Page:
Meeting News CoverageVideo

VIDEO: Combination therapy with PD-L1, PARP inhibitors appears effective in patients with ovarian, breast cancer

The use of durvalumab and olaparib in combination appeared safe and showed durable response in patients with recurrent ovarian and triple-negative breast cancer, according to research presented at the ASCO Annual Meeting.

In this video, Jung-Min Lee, MD, a principal investigator for the National Cancer Institute, discusses the results of a phase 1 clinical trial that evaluated the safety and efficacy of durvalumab (MEDI4736, AstraZeneca and MedImmune) in combination with olaparib (Lynparza, AstraZeneca) – as well as the combination of durvalumab and cediranib (AZD2171, AstraZeneca) – to treat women’s cancers.

“We found [that a daily-dose of cediranib] and durvalumab may not [be] well tolerable even if it shows promising early activity in gynecologic cancer patients,” Lee told HemOnc Today.

However, Lee mentions that further clinical trials will examine an intermittent cediranib schedule with 1500 mg of durvalumab every 28 days.

Lee also discusses how these initial results are exciting as the novel therapy approaches may be more effective than immunotherapy alone or a possible alternative to conventional cytotoxic chemotherapy.

“I’m… studying who is responding [and] who is not responding so that we [have] better ideas in terms of biomarkers, and further development of this exciting combination in clinical trials,” she said.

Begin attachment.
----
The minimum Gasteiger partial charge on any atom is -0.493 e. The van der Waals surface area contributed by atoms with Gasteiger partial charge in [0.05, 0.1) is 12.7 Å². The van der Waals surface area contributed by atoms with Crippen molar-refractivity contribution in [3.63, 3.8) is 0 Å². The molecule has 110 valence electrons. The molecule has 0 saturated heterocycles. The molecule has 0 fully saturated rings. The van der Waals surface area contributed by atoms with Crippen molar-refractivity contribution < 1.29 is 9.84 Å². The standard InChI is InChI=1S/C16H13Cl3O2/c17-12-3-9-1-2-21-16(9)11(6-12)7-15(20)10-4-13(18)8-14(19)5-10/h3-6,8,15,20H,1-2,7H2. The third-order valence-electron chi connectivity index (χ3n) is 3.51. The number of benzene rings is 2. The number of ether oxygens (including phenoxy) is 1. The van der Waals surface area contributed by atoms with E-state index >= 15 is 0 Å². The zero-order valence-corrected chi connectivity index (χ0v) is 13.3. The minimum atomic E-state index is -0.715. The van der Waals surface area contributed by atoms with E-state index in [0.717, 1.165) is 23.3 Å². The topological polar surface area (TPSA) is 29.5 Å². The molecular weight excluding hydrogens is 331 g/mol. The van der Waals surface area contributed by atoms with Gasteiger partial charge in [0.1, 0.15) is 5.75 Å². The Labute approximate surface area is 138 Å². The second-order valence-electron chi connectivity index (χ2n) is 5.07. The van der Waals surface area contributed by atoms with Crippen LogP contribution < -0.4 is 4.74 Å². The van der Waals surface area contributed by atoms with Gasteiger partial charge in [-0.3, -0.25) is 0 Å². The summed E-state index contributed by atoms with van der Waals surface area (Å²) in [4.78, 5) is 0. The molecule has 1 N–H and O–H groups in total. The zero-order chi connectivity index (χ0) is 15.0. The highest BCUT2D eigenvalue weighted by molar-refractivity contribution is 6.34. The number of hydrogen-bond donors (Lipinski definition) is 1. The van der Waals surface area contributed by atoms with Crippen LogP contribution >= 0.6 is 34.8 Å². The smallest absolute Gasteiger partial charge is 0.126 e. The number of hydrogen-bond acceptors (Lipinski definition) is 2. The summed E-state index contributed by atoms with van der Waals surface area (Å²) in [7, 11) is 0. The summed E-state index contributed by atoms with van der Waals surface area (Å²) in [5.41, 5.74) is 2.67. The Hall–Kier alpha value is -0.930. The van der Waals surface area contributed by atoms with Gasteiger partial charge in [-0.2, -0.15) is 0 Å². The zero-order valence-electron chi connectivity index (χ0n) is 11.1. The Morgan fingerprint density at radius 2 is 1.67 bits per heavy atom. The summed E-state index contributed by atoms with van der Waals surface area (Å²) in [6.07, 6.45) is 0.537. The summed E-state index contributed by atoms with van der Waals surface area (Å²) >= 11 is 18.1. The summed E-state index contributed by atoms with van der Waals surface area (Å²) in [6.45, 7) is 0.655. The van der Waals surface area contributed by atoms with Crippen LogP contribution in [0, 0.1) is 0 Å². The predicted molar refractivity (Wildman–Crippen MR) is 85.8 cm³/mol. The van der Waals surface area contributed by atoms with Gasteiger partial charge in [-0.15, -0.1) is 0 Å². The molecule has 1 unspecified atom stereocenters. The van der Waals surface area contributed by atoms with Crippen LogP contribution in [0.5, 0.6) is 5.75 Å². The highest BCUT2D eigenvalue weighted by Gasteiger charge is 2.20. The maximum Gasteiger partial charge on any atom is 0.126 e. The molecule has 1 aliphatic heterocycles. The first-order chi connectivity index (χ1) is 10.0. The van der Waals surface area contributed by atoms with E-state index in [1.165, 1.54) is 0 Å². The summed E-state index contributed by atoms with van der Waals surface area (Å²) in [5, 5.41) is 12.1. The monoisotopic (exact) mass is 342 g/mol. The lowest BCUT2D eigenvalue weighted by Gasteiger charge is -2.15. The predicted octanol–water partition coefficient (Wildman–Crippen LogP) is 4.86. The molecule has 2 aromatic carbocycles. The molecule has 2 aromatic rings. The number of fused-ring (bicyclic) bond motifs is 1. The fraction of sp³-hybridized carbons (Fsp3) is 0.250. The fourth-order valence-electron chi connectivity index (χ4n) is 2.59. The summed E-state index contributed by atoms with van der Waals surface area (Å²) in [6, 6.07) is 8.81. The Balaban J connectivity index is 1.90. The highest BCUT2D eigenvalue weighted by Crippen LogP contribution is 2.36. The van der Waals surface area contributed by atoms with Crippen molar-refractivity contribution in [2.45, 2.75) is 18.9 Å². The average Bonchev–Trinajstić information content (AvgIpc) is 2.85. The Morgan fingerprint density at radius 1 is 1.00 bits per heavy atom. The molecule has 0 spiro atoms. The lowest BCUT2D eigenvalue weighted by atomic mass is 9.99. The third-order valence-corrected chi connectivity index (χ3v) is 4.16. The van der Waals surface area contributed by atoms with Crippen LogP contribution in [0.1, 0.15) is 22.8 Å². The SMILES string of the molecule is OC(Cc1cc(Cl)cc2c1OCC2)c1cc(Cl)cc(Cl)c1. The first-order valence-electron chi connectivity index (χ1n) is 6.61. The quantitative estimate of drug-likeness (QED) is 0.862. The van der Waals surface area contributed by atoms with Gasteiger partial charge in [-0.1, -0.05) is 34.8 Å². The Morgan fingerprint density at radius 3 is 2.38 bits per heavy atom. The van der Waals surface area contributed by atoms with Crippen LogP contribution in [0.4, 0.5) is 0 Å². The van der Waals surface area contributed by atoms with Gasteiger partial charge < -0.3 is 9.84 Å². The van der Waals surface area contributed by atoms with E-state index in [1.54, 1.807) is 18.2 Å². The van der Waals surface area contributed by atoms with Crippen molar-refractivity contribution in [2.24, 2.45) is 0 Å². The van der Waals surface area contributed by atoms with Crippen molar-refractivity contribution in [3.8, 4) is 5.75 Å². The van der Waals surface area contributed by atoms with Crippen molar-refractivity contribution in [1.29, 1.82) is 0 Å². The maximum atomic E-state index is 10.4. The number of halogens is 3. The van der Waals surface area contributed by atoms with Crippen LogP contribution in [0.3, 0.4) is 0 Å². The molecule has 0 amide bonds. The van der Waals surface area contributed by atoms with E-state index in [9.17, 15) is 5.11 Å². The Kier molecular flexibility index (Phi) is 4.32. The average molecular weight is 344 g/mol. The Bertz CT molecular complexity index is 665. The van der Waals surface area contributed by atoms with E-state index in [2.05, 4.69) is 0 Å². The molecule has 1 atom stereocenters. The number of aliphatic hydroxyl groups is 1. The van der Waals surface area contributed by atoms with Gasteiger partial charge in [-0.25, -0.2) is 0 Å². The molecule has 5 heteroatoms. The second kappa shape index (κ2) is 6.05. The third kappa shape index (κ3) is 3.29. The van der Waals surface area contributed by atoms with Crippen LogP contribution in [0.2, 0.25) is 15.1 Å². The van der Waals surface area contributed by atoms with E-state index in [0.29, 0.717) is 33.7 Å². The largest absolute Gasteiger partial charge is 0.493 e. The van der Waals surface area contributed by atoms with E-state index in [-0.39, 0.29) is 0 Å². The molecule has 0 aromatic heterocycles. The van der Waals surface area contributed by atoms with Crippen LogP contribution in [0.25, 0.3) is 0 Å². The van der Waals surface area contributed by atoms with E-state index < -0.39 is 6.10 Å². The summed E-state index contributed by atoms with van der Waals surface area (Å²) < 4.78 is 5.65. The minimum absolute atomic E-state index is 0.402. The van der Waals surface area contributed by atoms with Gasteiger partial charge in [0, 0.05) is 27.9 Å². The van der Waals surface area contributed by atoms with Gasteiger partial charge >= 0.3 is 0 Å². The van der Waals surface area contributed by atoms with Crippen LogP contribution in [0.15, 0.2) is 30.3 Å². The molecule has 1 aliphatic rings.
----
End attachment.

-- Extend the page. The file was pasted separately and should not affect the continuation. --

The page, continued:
The use of durvalumab and olaparib in combination appeared safe and showed durable response in patients with recurrent ovarian and triple-negative breast cancer, according to research presented at the ASCO Annual Meeting.

In this video, Jung-Min Lee, MD, a principal investigator for the National Cancer Institute, discusses the results of a phase 1 clinical trial that evaluated the safety and efficacy of durvalumab (MEDI4736, AstraZeneca and MedImmune) in combination with olaparib (Lynparza, AstraZeneca) – as well as the combination of durvalumab and cediranib (AZD2171, AstraZeneca) – to treat women’s cancers.

“We found [that a daily-dose of cediranib] and durvalumab may not [be] well tolerable even if it shows promising early activity in gynecologic cancer patients,” Lee told HemOnc Today.

However, Lee mentions that further clinical trials will examine an intermittent cediranib schedule with 1500 mg of durvalumab every 28 days.

Lee also discusses how these initial results are exciting as the novel therapy approaches may be more effective than immunotherapy alone or a possible alternative to conventional cytotoxic chemotherapy.

“I’m… studying who is responding [and] who is not responding so that we [have] better ideas in terms of biomarkers, and further development of this exciting combination in clinical trials,” she said.

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